“Ang salig nila (sa akon) indi ko gid i-destroy,” he vows. “I was twenty years old when Four Season was constructed.” The idea of putting up a hotel came after a summer vacation in Cebu City fours years ago. Through the suggestion of a friend, Injap and Jonathan (Gomez) stayed in a plain-looking hotel near the capitol ground of Cebu. What impressed them. though, was the security measures observed by the owners and the comfortable rooms offered at affordable prices. Why couldn’t Iloilo City have such accommodations?
Thus the idea of a standard hotel was borne. Three years now in operation, Four Season Hotel provides domestic travelers and business executives an affordable, secure, classy and cozy place to stay in. Of the four original partners, only two have remained steadfast and in full control: Injap who oversees operations and management, and Jonathan who takes care of the finance and accounting areas. A pool of consultants comes in handy for technical advice.
For a man in his early twenties, Injap has the mind of a fifty-year-old who observes life and derives wisdom from it. Bar-hopping and partying are the farthest from his mind. thanks to parents who inculcated in him the value of fair treatment, word of honor, good business reputation, honesty, and the spirit of teamwork, he approaches his business with an open mind and a practical understanding of work dynamics.
“The hotel is like a music band. Every musician has a role to play. Kung drummer ka, you play the drums. Kung guitarist ka, you only play the guitar. A drummer cannot be a guitarist or vice versa. If every musician plays his (designated) role well, the music band will produce good music.
“In a hotel, everyone has a specific role. There is no overlapping of duties. If each (employee) does his role well, the hotel will produce good service. Within this scenario, I am the coach who makes sure everything is done as expected.”
Injap’s idea of employer-employee-customer relationship is full of good sense and highlights in interdependence. What an employer is influences what the employee becomes, he starts.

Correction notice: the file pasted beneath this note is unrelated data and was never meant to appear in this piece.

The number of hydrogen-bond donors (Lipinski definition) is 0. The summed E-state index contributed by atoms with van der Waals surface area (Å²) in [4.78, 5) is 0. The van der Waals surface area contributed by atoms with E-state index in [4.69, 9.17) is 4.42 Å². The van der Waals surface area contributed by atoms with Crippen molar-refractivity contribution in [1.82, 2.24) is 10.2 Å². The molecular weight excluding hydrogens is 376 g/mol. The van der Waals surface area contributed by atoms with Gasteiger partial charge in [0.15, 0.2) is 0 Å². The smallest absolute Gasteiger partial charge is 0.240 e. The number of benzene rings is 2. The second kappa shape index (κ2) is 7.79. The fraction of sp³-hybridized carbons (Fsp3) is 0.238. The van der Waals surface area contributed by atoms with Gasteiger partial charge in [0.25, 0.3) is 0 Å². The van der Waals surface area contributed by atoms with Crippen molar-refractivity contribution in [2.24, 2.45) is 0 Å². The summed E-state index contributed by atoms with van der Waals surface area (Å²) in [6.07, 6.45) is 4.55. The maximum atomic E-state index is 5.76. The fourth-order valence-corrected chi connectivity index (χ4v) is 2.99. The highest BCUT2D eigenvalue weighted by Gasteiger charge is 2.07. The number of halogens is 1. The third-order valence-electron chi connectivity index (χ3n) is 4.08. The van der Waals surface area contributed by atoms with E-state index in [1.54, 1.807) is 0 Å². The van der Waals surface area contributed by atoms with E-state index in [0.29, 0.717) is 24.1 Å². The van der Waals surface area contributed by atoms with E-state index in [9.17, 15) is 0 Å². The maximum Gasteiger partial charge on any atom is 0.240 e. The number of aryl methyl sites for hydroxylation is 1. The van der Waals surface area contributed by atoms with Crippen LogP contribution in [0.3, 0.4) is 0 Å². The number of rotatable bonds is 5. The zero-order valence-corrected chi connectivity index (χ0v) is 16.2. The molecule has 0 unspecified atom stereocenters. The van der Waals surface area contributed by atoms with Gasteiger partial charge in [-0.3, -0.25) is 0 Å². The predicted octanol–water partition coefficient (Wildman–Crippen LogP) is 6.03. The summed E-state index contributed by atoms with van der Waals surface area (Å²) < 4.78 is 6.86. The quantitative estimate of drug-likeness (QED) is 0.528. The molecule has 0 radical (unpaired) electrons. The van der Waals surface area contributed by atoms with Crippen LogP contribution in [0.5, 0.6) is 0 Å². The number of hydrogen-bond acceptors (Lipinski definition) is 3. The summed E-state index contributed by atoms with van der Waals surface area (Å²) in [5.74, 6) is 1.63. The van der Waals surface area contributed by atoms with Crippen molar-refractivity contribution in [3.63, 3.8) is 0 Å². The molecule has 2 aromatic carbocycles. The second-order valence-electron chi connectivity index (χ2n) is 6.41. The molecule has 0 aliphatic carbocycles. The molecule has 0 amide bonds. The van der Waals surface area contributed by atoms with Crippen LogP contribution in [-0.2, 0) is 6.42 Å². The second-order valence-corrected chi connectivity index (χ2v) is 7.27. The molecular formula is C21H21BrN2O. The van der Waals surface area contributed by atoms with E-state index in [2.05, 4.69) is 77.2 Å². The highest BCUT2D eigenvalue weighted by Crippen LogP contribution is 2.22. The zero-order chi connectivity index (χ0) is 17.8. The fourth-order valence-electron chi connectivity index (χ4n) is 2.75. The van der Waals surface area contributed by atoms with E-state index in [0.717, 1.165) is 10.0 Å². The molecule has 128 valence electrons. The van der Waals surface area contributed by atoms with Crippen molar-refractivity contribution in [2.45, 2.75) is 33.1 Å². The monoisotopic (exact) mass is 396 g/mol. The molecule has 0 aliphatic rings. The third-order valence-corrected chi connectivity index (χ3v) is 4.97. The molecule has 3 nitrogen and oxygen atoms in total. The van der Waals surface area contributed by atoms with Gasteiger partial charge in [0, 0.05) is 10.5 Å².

“Kung paano i-treat (sang boss) ang employees, that’s how they’ll also treat their customers. Whatever culture is developed (in the work environment) will also be the same culture the employees will transfer (to other people). If the employer is rude and hostile, the employees will also be the same as they relate with their clients.” In his business concerns, Injap strives to be positive and cool, and not one to succumb to pressure or emotions.
While Food Season and Holland Pure are offshoots of the Four Season Hotel, Mister Labada, however, is Injap’s brainchild and exclusively his own. How does it differ from the other laundrymats? Well, he says it operates state-of-the-art laundry and dry-cleaning machines which are the first of its kind in town and in the region. There are three outlets scattered todate in the city.
Most recently, Injap found another partner to permanently help him in his own business: 21-years-old Shella Ang of Kalibo, Aklan whom he wedded in style. She is Ryan Ang’s sister and Injap’s love since their high school days at the Iloilo Chinese Commercial High School. A young lady who earlier took up economics, she will handle Mister Labada and the photo developing shop’s finance and accounting as well, and help him maintain a balanced lifestyle fashioned after Injap’s own idea: neither poor nor extravagant.
Where does Injap go from here? His priority agenda is to take up crush courses in business management in order to enhance his management skills. Taking off from a definition of his ultimate goals, which is to see his parents retire from hard work five years from now, by this he means he wants to provide them the pleasure of having the time and money to do whatever they want at anytime. That he says is the true wealth he aims to give them. “Gustong-gusto ko makabalus sa ila. After I have accomplished this, I will work for my own benefit. That is my source of fulfillment.”